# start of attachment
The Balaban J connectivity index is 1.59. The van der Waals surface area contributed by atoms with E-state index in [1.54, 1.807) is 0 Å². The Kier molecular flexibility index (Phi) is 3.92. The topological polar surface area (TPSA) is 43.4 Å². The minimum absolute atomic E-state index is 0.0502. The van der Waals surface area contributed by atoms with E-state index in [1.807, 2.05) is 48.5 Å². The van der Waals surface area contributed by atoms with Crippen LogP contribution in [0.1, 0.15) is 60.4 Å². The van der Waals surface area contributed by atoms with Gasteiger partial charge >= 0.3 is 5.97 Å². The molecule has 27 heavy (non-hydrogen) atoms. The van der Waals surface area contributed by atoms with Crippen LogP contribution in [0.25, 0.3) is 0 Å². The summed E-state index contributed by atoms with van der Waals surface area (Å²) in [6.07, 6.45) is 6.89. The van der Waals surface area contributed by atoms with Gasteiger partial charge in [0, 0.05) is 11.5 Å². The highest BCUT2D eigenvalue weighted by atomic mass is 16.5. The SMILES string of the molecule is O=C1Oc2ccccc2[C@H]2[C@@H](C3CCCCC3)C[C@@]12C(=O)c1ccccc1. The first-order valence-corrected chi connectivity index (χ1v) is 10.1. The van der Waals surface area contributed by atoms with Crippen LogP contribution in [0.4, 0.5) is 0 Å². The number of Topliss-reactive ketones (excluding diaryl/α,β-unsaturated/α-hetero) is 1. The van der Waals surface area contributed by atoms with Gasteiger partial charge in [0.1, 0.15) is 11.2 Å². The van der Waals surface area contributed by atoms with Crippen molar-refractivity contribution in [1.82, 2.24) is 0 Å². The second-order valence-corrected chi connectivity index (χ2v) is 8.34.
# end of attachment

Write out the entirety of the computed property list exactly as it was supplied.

The Balaban J connectivity index is 1.59. The van der Waals surface area contributed by atoms with E-state index in [1.54, 1.807) is 0 Å². The Kier molecular flexibility index (Phi) is 3.92. The topological polar surface area (TPSA) is 43.4 Å². The minimum absolute atomic E-state index is 0.0502. The van der Waals surface area contributed by atoms with E-state index in [1.807, 2.05) is 48.5 Å². The van der Waals surface area contributed by atoms with Crippen LogP contribution in [0.1, 0.15) is 60.4 Å². The van der Waals surface area contributed by atoms with Gasteiger partial charge >= 0.3 is 5.97 Å². The molecule has 27 heavy (non-hydrogen) atoms. The van der Waals surface area contributed by atoms with Crippen LogP contribution in [0.25, 0.3) is 0 Å². The summed E-state index contributed by atoms with van der Waals surface area (Å²) in [6.07, 6.45) is 6.89. The van der Waals surface area contributed by atoms with Gasteiger partial charge in [0, 0.05) is 11.5 Å². The highest BCUT2D eigenvalue weighted by atomic mass is 16.5. The SMILES string of the molecule is O=C1Oc2ccccc2[C@H]2[C@@H](C3CCCCC3)C[C@@]12C(=O)c1ccccc1. The first-order valence-corrected chi connectivity index (χ1v) is 10.1. The van der Waals surface area contributed by atoms with Crippen LogP contribution in [0.4, 0.5) is 0 Å². The number of Topliss-reactive ketones (excluding diaryl/α,β-unsaturated/α-hetero) is 1. The van der Waals surface area contributed by atoms with Gasteiger partial charge in [0.1, 0.15) is 11.2 Å². The van der Waals surface area contributed by atoms with Crippen molar-refractivity contribution in [1.82, 2.24) is 0 Å². The second-order valence-corrected chi connectivity index (χ2v) is 8.34.